The Federal Government should brace for a three-day nationwide strike across all sectors if the crisis in the nation’s public universities is left unresolved, the Nigeria Labour Congress (NLC) has warned.
Scores of unions in various critical sectors such as aviation, electricity, and petroleum among others, are affiliated with the labour union.
NLC President, Ayuba Wabba, gave the warning on Tuesday amid the protest by members of the union across the country.
“The protest first is to show our concern and to also call for urgent action to resolve the issues. We took two levels of decision,” he said while highlighting the importance of the protest.
“First is the national protest to call for attention and for the issues to be resolved promptly, and the next level is three days national warning strike if nothing has happened after the protest to show our grievances.”
Members of the NLC across the country trooped to the major streets of the state capital of their respective branches in protest against the prolonged strike by university workers.
The national leadership of the union is expected to join the demonstration in the Federal Capital Territory (FCT) on Wednesday, a day after it began in all 36 states of the Federation.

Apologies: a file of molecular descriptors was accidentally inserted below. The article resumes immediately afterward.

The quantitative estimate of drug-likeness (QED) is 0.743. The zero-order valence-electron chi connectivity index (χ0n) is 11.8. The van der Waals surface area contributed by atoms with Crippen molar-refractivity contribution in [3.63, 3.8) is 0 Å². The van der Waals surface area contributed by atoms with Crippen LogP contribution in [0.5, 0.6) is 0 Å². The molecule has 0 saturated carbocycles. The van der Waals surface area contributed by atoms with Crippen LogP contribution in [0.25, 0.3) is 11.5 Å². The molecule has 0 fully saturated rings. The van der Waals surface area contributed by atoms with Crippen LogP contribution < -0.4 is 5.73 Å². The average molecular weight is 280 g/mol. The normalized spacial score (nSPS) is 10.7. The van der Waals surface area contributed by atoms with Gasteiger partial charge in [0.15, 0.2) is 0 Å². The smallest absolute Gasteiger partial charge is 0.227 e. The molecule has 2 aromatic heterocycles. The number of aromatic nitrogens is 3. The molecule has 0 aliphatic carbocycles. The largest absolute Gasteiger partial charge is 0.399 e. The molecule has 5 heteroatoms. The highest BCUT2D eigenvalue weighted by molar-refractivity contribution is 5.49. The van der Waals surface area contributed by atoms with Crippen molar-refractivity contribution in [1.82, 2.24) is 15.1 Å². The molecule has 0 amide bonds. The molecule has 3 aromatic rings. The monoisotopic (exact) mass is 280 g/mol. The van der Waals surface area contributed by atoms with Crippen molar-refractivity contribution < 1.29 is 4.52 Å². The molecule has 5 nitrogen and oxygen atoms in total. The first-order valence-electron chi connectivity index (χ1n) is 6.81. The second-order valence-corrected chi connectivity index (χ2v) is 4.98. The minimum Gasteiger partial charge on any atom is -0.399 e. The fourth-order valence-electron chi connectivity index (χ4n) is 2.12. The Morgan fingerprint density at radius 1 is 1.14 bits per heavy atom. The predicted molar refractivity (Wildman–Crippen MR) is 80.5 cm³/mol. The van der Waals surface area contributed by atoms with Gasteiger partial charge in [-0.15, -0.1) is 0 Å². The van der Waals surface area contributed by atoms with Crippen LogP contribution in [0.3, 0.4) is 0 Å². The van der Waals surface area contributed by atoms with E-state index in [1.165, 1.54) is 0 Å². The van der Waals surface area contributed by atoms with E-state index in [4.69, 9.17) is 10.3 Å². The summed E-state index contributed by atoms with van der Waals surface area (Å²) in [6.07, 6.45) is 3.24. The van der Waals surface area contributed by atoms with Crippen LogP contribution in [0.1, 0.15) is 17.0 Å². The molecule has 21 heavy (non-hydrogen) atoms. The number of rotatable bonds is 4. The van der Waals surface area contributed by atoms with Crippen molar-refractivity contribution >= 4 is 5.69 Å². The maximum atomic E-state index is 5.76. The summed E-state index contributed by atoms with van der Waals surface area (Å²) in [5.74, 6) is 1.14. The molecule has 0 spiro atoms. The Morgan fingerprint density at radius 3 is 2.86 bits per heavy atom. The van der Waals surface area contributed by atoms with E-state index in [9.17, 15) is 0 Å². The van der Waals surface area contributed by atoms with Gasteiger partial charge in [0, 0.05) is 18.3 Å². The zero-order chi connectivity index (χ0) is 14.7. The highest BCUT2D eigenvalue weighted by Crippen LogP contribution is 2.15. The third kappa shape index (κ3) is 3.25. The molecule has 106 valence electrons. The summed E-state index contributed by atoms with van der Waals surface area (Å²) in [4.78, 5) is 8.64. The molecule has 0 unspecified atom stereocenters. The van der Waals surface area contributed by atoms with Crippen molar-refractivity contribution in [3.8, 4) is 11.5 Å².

University workers, including members of the Academic Staff Union of Universities (ASUU), Senior Staff Association of Universities (SSANU), Non-Academic Staff Union of Universities (NASU), and National Association of Academic Technologists (NAAT), had gone on strike for various reasons.
While the Federal Government said the decision of the NLC to embark on a nationwide protest was illegal, the leadership of the union insisted that its action was within the ambit of the law.
“These are democratic norms everywhere around the law,” Wabba stated. “It is within the provisions of our law; it is backed by UN Charter for Human and People’s Rights, African Charter for Human and People’s Rights.
“It is there in our constitution – Section 39/40, and even the courts have pronounced that you don’t require any permission; so it is legal, it is within your fundamental rights to protest.”
Lecturers in government-owned universities – affiliated with ASUU – embarked on a nationwide strike on February 14 over the adoption of the Integrated Personnel Payroll Information System (IPPIS) of the government as the payment system in the university sector, as well as poor funding of universities, and non-payment of salaries and allowances of some of their colleagues, among other issues.
Since the industrial action began, several negotiations between the union and the government have ended in deadlock.
While the government is still struggling to resolve the issues raised by the striking lecturers, the crisis in the public universities may not end soon as other university unions have also voiced their concerns.